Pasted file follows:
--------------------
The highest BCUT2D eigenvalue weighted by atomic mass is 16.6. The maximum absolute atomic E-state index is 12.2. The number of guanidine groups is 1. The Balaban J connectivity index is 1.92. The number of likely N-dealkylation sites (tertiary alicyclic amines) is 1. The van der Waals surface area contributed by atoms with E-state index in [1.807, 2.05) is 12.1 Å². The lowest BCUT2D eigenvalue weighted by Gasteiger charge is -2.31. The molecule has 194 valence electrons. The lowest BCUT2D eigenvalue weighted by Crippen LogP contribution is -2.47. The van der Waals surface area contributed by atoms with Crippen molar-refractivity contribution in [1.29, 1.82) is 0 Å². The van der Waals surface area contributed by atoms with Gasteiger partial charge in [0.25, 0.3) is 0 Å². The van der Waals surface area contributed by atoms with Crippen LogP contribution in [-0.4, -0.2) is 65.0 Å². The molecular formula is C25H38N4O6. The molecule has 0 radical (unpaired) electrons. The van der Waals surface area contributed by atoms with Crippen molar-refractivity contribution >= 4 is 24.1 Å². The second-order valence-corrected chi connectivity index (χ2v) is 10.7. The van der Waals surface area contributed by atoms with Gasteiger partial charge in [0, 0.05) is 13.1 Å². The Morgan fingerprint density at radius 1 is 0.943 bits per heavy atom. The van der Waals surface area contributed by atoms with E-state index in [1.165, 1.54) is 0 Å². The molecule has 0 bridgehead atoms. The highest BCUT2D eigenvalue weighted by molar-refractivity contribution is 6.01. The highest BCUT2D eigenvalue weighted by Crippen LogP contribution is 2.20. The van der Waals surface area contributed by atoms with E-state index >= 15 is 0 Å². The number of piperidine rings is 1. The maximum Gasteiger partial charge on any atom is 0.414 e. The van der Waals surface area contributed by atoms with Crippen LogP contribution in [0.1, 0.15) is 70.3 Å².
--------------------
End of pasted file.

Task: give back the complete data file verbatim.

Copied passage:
The highest BCUT2D eigenvalue weighted by atomic mass is 16.6. The maximum absolute atomic E-state index is 12.2. The number of guanidine groups is 1. The Balaban J connectivity index is 1.92. The number of likely N-dealkylation sites (tertiary alicyclic amines) is 1. The van der Waals surface area contributed by atoms with E-state index in [1.807, 2.05) is 12.1 Å². The lowest BCUT2D eigenvalue weighted by Gasteiger charge is -2.31. The molecule has 194 valence electrons. The lowest BCUT2D eigenvalue weighted by Crippen LogP contribution is -2.47. The van der Waals surface area contributed by atoms with Crippen molar-refractivity contribution in [1.29, 1.82) is 0 Å². The van der Waals surface area contributed by atoms with Gasteiger partial charge in [0.25, 0.3) is 0 Å². The van der Waals surface area contributed by atoms with Crippen LogP contribution in [-0.4, -0.2) is 65.0 Å². The molecular formula is C25H38N4O6. The molecule has 0 radical (unpaired) electrons. The van der Waals surface area contributed by atoms with Crippen molar-refractivity contribution >= 4 is 24.1 Å². The second-order valence-corrected chi connectivity index (χ2v) is 10.7. The van der Waals surface area contributed by atoms with Gasteiger partial charge in [0, 0.05) is 13.1 Å². The Morgan fingerprint density at radius 1 is 0.943 bits per heavy atom. The van der Waals surface area contributed by atoms with E-state index in [1.165, 1.54) is 0 Å². The molecule has 0 bridgehead atoms. The highest BCUT2D eigenvalue weighted by molar-refractivity contribution is 6.01. The highest BCUT2D eigenvalue weighted by Crippen LogP contribution is 2.20. The van der Waals surface area contributed by atoms with E-state index >= 15 is 0 Å². The number of piperidine rings is 1. The maximum Gasteiger partial charge on any atom is 0.414 e. The van der Waals surface area contributed by atoms with Crippen LogP contribution in [0.1, 0.15) is 70.3 Å².